I would guess that the local caseworker - likely a low wage low education state employee - cannot understand nor provide any insight into the detailed legal rules regarding assets. Here's my suggestion....over the weekend do a letter addressed to whomever is the commissioner of your DHHS that mom who is impoverished but a legal resident of WVa and registered voter who is now living in a NH LTC Medicaid has a home (put in current 60k or whatever to the penny is the tax assessor value & put in its parcel #) and as Medicaid requires all her monthly income less $50 a month, she has no funds to maintain the property and you as DPOA want the regulations and procedure to sell it that are compliant for Medicaid. Keep the letter a single page BUT with CC to the local tax assessor, your local Area on Aging head, the NH ombudsman, your state senator & state rep & your Congressman. You can google up these names. You mail the DHHS one via certified mail with the return registered receipt card (green postcard) from uspo. Will run about $ 8.00 & the best eight you have spent! The CC letters you can just send via snail mail. This establishes your attempt to do your fiduciary duty on the property. if you can find the fax # for DHHS, I'd fax the letter over as well...if you fax make sure where you do this provides a transmission report. You must get a transmission report. Faxes are legal verification as is the RRR from uspo btw.

This site has a drop down list of all the Area on Aging for the states. Btw AoA are your tax $ at work. AoA are a segment of Council of Governments. COG exist all over the US as they are clearinghouses or funnels for federal & grant funding to state & private programs. There will be someone at the AOA that can get something going on this with you if the caseworker is unable to or unwilling to do any work on this situation. COG employees usually have higher education & expertise. NH ombudsman programs are usually out of the AOA/COG.

Honey I feel for you; you are trying to do the "right" thing. But you don't want to find yourself spending your $ to benefit the state with no benefit to you. You should be able to recover your costs spent for the required on the property (taxes, insurance, maintenance). I've posted on this site about what I see as issues with how MERP was planned & is structured. In a nutshell, MERP underwent planning probably late 1990's - 2005 & this was when the housing market was booming. Crappy old hours sold for hundreds of thousands of $$$. Low income folks could qualify for 500/800k homes. houses were little gold mines. Even grannies 1940's house with decades of delayed maintenance could sell for hundreds of thousands. In theory, it could sell for enough to pay off medicaid with plenty of $ to go to heirs as well. MERP was going to clean up and recover enough to pay the states medicaid costs. Everybody makes out....everybody happy! Then housing market collapsed. Foreclosures & short sales are still with us from all this. Grannies old crappy house is just that & because how NH medicaid requires grannie to do a copay (her SOC), grannies has no $ for house...house gets tax leins, no maintenance, gets blight & code fines. Crappy old house becomes even more crappy. The states aren't set up to deal with blighted old low value houses filled with old grannies stuff. It's not like your moms house is next to The Greenbriar, now is it?!? They have to let you sell the house. If WVa is actually going all hardazz on this, you can do what folks did on foreclosed houses...you mail (certified with RRR) them the keys and walk. No es su problema....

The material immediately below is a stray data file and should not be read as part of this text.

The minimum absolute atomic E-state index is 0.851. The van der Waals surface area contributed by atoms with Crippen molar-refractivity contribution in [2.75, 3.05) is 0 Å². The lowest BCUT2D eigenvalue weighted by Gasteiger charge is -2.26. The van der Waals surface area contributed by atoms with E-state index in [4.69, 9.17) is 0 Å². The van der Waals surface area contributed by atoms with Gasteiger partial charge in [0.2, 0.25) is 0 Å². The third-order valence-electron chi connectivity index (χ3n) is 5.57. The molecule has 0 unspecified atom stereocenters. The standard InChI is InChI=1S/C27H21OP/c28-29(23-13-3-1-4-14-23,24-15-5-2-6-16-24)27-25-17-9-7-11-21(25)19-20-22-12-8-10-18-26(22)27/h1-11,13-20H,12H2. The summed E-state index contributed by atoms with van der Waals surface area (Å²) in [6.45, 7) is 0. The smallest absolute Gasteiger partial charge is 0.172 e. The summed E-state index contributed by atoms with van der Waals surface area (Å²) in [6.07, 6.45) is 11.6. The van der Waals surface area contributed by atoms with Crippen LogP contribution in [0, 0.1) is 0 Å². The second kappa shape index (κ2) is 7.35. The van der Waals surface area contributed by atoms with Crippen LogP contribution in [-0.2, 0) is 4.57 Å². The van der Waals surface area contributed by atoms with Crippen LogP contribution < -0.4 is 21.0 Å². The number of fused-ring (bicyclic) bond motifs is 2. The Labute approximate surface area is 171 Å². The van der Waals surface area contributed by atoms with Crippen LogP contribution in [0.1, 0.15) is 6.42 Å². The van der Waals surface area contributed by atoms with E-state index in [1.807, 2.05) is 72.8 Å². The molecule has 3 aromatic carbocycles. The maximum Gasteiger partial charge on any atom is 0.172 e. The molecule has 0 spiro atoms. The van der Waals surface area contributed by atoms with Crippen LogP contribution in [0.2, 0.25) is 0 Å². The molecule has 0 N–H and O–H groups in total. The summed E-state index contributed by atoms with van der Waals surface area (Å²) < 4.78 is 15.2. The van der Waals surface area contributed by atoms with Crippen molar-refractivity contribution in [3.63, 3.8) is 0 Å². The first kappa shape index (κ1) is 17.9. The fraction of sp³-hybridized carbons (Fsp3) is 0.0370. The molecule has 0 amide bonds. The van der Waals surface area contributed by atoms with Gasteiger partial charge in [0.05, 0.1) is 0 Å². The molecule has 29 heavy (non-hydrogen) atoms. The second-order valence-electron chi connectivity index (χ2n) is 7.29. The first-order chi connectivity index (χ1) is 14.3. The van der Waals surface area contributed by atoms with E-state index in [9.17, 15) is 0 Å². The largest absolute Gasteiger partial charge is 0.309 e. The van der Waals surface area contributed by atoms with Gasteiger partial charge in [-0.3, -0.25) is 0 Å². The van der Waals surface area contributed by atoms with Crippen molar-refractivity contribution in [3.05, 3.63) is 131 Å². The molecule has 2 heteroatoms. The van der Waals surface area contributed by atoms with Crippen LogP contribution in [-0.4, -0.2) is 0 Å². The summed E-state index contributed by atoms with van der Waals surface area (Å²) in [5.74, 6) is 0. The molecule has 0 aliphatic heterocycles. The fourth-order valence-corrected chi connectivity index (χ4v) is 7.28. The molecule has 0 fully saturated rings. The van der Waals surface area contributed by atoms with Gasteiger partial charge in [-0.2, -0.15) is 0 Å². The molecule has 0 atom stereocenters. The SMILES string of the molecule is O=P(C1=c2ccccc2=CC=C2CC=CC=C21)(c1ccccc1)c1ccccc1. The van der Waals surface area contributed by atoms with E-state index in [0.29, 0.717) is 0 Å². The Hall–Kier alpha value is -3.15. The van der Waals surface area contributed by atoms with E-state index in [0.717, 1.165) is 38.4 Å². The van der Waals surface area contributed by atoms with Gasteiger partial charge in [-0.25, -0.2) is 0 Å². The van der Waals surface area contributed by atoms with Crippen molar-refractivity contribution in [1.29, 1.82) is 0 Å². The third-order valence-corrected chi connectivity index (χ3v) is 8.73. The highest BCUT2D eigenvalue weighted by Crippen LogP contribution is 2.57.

Let us know how this shakes out ok? Thanks.
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I just considered the human side of this, too. For some people selling their homes would hurt them so much and take away the joy that have in the hope of going home again. My mother would be inconsolable if she learned someone sold her home. And unless she is totally incompetent, the house couldn't be sold without her say-so.
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I think you are just like most people in this situation, we're not looking for a payday or a way to scam medicaid, just trying to care for elders and abide by the regs.